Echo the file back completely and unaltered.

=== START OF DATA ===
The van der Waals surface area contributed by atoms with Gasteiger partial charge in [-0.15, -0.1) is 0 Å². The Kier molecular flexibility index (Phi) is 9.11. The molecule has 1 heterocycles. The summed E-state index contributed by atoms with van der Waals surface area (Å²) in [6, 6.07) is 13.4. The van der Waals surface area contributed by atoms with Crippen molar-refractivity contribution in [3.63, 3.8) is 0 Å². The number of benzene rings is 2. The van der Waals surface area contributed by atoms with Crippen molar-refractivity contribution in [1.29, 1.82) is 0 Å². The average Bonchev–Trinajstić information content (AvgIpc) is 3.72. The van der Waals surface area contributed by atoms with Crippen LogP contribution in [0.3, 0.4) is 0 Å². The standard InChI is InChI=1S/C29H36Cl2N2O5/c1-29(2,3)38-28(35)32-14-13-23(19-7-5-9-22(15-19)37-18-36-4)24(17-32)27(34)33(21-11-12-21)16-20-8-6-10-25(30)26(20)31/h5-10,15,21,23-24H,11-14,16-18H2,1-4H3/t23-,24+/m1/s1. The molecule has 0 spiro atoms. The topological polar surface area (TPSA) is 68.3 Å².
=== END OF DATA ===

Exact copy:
The van der Waals surface area contributed by atoms with Gasteiger partial charge in [-0.15, -0.1) is 0 Å². The Kier molecular flexibility index (Phi) is 9.11. The molecule has 1 heterocycles. The summed E-state index contributed by atoms with van der Waals surface area (Å²) in [6, 6.07) is 13.4. The van der Waals surface area contributed by atoms with Crippen molar-refractivity contribution in [3.63, 3.8) is 0 Å². The number of benzene rings is 2. The van der Waals surface area contributed by atoms with Crippen molar-refractivity contribution in [1.29, 1.82) is 0 Å². The average Bonchev–Trinajstić information content (AvgIpc) is 3.72. The van der Waals surface area contributed by atoms with Crippen LogP contribution in [0.3, 0.4) is 0 Å². The standard InChI is InChI=1S/C29H36Cl2N2O5/c1-29(2,3)38-28(35)32-14-13-23(19-7-5-9-22(15-19)37-18-36-4)24(17-32)27(34)33(21-11-12-21)16-20-8-6-10-25(30)26(20)31/h5-10,15,21,23-24H,11-14,16-18H2,1-4H3/t23-,24+/m1/s1. The molecule has 0 spiro atoms. The topological polar surface area (TPSA) is 68.3 Å².